The important thing to remember here is that the Steam Deck runs on a custom AMD chip with RDNA 2 graphics, not a high-powered GPU and discrete graphics card combo. Just keep your expectations in check and don’t get frustrated if a game doesn’t run perfectly on default settings.
Check for software updates
I can’t count the number of software updates Valve released between the time I received the Steam Deck and the review embargo date. Dozens. Things have since slowed down, but you can expect plenty more software updates in the months and years to come. Keep an eye out for the yellow exclamation mark on the settings gear icon indicating that a new software version is available for download.
Ddon’t buy untested games
It goes without saying: if a game is not verified for Steam Deck, assume that it will not be playable. At least, that’s what I encountered during my tests. You can download the game, but it might not even open. It’s not like Valve is giving us a quick shot; add a game to your cart that is unverified and a bright yellow warning appears, stating that your game “may not work properly on Steam Deck”. My advice? If you already own a game, go ahead and try playing it; you can always uninstall it later. If an unverified game isn’t already in your library, don’t buy it hoping it will work on the Steam Deck.
The Steam Deck has so much buttons. You should take advantage of it! Especially those back paddle buttons, which aren’t always programmed into games because they’re not usually found on a standard controller. That doesn’t mean you can’t use them.
Rear button remapping can give you an advantage when playing certain games, like first-person shooters or competitive titles like fortnite. They can also be used as paddle shifters when racing. Forza Horizon 5. To remap the trigger buttons, press the Steam button, then swipe right twice to reveal the controller button map. Here you can assign the back buttons to any action.
Access the list of shortcuts
Hold Steam + A. I know, wonderful isn’t it? ! If you don’t follow along, hold down Steam + A to bring up a shortcut overlay with all the hotkeys you need to navigate Steam OS efficiently. It basically gives you the button combinations needed to use a cursor and the left and right click buttons right from your controller – no mouse needed.
I’ll cover one of these button combinations in more detail in the next slide.
Force Quit with Steam + B
Things will fall apart. Games, apps, the console itself – the Steam Deck is a first-gen product that’s several updates away from being stable. The Steam Deck works, yes, but it’s also a hasty mess that expects owners to be patient and understanding. Or if patience isn’t your thing, you can use the Steam + B button combination to force quit running games. Simply hold down these two buttons and whatever game you’re playing will stop, taking you back to the main Steam OS screen.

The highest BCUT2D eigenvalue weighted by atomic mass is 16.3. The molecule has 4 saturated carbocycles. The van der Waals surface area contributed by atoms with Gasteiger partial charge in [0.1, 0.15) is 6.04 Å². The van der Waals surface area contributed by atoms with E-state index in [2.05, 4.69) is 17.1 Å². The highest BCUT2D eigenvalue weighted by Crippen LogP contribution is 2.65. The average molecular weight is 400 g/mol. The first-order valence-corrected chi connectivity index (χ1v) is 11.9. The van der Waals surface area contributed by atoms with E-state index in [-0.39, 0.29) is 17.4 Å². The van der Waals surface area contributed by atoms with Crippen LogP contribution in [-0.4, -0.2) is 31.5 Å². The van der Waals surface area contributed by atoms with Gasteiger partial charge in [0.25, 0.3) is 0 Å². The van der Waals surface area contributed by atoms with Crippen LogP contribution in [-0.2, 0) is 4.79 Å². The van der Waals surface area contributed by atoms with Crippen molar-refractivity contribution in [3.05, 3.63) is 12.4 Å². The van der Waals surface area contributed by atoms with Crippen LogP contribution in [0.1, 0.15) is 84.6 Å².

I don’t want to exaggerate the problems of the Steam Deck. It needs work, yes, but game crashes are increasingly rare. Still, it’s good to have a quick exit when things inevitably go wrong.
Connect a gamepad or mouse/keyboard
You can navigate Steam OS (or your favorite operating system) on the Steam Deck using just the controller, but that’s no way to live. The console has a Bluetooth radio so you can connect wireless peripherals like a gaming mouse and keyboard. Pairing my Lenovo ThinkPad TrackPoint keyboard and Logitech Bluetooth mouse to the Steam Deck was effortless and made it easy to navigate in desktop mode when I needed to browse the web. And since I prefer using a console controller to the controls of the Steam Deck or even a mouse and keyboard, I connected my PS5’s DualSense to the Steam Deck via Bluetooth (you can also use the cable) and used it in place.
Use the FPS limiter
The quick settings menu contains an FPS limiter with options of 15fps, 30fps, and 60fps. This setting deliberately limits the console to when you reach these designated frame rates. Why would you limit performance? Mainly to preserve battery life and reduce fan noise. A game running at 15 fps does not consume as much power as if it required full power to reach 60 fps.
You won’t want to lower the frame rate for every game, but going from 60fps to 30fps shouldn’t ruin your gameplay as long as you’re not playing a fast-paced action game. As for the 15fps limiter, this option is best for extending battery life when playing slow titles like turn-based strategy. Civilization VI.